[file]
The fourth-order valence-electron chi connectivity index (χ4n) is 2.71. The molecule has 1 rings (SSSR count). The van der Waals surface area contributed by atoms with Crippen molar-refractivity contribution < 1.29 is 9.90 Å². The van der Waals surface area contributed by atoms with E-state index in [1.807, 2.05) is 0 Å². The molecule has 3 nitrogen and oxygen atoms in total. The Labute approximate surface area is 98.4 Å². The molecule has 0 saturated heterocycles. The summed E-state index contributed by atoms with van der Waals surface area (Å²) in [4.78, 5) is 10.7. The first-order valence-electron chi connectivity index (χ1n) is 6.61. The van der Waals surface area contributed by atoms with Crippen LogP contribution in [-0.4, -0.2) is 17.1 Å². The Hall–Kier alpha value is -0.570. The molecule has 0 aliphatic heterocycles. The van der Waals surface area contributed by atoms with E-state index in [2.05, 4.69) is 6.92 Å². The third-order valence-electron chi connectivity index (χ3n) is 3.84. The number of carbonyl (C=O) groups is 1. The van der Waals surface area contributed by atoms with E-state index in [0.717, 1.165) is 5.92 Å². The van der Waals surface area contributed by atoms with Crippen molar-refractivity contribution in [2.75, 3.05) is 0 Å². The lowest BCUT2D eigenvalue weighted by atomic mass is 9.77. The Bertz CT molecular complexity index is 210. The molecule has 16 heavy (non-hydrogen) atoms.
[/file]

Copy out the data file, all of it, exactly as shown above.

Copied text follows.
The fourth-order valence-electron chi connectivity index (χ4n) is 2.71. The molecule has 1 rings (SSSR count). The van der Waals surface area contributed by atoms with Crippen molar-refractivity contribution < 1.29 is 9.90 Å². The van der Waals surface area contributed by atoms with E-state index in [1.807, 2.05) is 0 Å². The molecule has 3 nitrogen and oxygen atoms in total. The Labute approximate surface area is 98.4 Å². The molecule has 0 saturated heterocycles. The summed E-state index contributed by atoms with van der Waals surface area (Å²) in [4.78, 5) is 10.7. The first-order valence-electron chi connectivity index (χ1n) is 6.61. The van der Waals surface area contributed by atoms with Crippen LogP contribution in [-0.4, -0.2) is 17.1 Å². The Hall–Kier alpha value is -0.570. The molecule has 0 aliphatic heterocycles. The van der Waals surface area contributed by atoms with E-state index in [2.05, 4.69) is 6.92 Å². The third-order valence-electron chi connectivity index (χ3n) is 3.84. The number of carbonyl (C=O) groups is 1. The van der Waals surface area contributed by atoms with E-state index in [0.717, 1.165) is 5.92 Å². The van der Waals surface area contributed by atoms with Crippen molar-refractivity contribution in [2.75, 3.05) is 0 Å². The lowest BCUT2D eigenvalue weighted by atomic mass is 9.77. The Bertz CT molecular complexity index is 210. The molecule has 16 heavy (non-hydrogen) atoms.